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Wireless sensor network ups the ante of sports broadcasts

Posted: 03 Mar 2016     Print Version  Bookmark and Share

Keywords:Zebra Technologies  Sony  Altair  wireless sensor 

The number of applications that wireless sensors support nowadays is remarkable. In particular, low-power, three-axis accelerometers and high-performance gyroscopes are found in drones and mobile camera modules, smartphones, mobile communication and gaming device, augmented reality systems, virtual reality, image stabilisation and industrial measurement applications.

Sensors can perform tiny, discrete sensing and measurement functions or they can be networked together to create an intelligent, big data approach to things such as dynamic motion analysis.

We saw a working example of this during the recent Super Bowl broadcast. Using an array of ultra-low power, quarter-sized motion sensors embedded in Bronco and Panther shoulder pads, the NFL created a sensor-based system to assist game commentators called 'Next Gen Stats.' The embedded sensors enable real-time monitoring and measurement of a broad range of player motions, including running speed, or the 'closing distance' between a receiver and defender. The system gives announcers in the glass broadcast booth a unique perspective on what's happening on the field, with stats that enhance their play-by-play call of the game.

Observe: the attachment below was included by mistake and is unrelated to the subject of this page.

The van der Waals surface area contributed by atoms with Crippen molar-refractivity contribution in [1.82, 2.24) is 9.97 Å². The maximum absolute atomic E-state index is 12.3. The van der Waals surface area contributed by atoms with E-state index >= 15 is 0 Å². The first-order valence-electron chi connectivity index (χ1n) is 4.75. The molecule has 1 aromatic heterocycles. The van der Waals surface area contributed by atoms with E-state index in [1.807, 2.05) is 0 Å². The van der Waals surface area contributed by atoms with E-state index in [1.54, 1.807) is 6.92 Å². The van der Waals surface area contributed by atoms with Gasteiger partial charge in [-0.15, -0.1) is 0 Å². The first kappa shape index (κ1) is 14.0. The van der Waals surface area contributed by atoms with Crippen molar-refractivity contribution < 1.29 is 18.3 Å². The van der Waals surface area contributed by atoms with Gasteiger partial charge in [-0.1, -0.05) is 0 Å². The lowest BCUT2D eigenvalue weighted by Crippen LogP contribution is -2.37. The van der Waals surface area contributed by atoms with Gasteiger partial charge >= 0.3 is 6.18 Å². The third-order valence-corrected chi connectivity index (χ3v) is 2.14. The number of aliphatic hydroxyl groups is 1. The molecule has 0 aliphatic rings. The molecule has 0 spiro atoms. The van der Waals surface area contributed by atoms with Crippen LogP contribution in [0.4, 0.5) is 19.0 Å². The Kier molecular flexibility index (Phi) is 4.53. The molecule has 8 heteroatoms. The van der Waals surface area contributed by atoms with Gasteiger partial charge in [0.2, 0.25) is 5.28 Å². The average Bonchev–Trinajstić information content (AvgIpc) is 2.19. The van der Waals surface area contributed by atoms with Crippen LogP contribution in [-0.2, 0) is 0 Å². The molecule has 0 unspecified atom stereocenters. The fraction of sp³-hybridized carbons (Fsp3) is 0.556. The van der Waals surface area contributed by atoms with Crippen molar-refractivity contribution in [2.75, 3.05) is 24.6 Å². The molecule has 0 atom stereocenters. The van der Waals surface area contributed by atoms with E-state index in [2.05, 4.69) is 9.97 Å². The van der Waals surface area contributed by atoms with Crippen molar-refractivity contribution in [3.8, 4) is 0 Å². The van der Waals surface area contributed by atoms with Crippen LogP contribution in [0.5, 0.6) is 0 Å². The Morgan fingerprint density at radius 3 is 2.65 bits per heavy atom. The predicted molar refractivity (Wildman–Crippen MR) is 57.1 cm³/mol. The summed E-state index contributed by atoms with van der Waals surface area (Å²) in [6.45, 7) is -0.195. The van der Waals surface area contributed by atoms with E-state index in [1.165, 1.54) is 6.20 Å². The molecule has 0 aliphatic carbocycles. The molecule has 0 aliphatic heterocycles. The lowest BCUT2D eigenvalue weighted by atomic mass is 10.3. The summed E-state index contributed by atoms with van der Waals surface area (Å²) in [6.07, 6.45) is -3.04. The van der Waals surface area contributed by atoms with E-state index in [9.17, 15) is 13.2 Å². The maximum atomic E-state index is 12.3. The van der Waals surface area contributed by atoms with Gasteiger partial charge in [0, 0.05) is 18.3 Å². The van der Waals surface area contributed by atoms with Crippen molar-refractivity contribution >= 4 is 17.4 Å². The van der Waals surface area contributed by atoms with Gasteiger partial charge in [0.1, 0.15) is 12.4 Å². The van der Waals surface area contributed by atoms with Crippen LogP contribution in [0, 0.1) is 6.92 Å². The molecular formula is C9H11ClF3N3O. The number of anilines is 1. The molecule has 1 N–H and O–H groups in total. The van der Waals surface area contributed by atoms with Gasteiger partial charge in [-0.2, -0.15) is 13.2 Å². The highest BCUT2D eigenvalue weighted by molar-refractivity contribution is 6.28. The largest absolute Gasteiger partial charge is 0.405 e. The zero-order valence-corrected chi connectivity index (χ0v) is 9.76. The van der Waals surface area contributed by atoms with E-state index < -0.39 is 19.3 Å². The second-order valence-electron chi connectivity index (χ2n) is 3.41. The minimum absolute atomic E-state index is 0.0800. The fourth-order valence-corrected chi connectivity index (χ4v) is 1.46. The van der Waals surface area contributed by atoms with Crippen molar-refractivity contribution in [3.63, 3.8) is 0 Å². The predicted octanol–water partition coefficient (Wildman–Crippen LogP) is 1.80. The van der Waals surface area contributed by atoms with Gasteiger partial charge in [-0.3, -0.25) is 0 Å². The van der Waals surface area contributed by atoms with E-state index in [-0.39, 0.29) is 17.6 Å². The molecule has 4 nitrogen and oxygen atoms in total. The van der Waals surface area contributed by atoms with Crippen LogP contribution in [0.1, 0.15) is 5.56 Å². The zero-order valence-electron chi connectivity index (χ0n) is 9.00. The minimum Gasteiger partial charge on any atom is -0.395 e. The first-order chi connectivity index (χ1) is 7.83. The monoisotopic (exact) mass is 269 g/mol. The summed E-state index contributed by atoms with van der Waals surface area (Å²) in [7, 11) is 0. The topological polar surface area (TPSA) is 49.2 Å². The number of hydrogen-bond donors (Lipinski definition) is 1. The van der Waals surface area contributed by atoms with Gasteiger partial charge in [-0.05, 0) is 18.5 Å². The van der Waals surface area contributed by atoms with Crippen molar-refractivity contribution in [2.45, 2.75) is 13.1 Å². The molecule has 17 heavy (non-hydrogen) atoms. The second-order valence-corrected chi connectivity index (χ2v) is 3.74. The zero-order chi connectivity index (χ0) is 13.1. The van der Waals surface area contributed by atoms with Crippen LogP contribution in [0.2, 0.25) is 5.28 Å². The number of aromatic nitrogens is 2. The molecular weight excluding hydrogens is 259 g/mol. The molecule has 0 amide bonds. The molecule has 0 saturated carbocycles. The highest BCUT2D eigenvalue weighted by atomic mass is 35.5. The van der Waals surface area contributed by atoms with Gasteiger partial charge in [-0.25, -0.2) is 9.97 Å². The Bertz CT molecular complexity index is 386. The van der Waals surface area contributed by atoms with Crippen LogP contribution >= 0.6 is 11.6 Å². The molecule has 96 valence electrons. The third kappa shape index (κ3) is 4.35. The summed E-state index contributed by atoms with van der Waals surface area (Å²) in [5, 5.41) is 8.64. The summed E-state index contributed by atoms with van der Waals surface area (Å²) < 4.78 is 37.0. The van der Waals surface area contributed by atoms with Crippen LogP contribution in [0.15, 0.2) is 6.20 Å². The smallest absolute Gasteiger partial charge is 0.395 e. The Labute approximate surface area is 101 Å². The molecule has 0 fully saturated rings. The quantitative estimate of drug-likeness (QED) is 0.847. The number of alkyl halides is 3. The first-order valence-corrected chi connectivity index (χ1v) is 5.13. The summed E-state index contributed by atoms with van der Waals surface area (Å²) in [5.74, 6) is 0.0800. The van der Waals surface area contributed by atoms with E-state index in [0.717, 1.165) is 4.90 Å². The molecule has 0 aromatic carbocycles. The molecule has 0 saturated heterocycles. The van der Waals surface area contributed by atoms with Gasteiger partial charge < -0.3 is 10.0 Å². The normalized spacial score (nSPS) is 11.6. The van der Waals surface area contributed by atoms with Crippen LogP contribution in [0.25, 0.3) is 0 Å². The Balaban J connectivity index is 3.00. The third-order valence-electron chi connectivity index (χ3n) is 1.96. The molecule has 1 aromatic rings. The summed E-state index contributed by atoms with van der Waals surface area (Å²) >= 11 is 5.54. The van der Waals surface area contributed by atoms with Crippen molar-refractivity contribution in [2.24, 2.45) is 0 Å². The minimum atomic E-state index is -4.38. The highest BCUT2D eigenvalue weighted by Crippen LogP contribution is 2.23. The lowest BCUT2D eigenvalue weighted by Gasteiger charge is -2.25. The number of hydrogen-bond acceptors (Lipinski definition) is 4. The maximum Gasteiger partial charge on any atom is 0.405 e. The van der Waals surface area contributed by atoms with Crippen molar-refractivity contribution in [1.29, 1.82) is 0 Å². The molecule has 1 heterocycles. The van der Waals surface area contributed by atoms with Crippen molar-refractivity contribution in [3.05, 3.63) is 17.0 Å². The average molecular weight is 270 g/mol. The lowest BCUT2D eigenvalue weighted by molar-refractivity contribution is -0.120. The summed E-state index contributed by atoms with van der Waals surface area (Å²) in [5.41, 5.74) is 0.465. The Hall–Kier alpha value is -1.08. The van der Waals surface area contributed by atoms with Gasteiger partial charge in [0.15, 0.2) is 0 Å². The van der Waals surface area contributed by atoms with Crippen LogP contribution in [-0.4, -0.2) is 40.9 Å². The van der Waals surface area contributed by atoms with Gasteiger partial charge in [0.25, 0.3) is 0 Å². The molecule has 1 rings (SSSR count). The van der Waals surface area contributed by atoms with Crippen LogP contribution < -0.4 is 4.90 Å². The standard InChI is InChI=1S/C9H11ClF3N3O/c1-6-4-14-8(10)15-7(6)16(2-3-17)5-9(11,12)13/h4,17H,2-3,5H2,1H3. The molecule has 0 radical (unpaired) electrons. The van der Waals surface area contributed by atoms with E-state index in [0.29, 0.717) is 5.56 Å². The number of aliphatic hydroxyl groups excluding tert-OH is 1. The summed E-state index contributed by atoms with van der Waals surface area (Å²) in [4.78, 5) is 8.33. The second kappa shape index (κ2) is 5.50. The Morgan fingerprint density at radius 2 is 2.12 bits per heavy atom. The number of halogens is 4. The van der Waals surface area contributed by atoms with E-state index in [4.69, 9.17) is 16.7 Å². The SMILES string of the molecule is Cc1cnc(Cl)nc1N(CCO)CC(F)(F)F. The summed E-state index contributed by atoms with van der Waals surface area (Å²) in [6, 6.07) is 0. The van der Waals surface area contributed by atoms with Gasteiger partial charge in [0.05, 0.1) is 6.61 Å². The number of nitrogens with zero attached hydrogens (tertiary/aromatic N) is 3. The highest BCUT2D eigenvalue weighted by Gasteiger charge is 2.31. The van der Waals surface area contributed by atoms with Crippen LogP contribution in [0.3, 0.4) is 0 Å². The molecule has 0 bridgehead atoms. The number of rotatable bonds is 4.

Wireless sensor network

Figure 1: Sensors can perform tiny, discrete sensing and measurement functions or they can be networked together to create an intelligent, big data approach to things such as dynamic motion analysis.

The NFL's embedded motion sensors are part of a league and game-wide network. They communicate with a central system via a radio-frequency (RFID) system put in place by Zebra Technologies. It was the second full season that the NFL used Zebra's tech to glean the kind of insights that cater to stat-heads and fantasy-football obsessives.

The shoulder pad motion sensors emit a signal beacon to other sensors around the stadium, which triangulate the signal to pinpoint the location of a player within a 6in accuracy. The sensors send out those beacons many times per second, where they are processed by the motion sensing stats system.

Zebra has applied the same system-level approach to generating big data from sensor-based systems to other sectors, including healthcare, retail, manufacturing, transportation logistics and other industries.

Semiconductor component manufacturers are carefully tracking these mobile system design trends, especially the need to integrate low-power sensors into next generation wireless network infrastructure.

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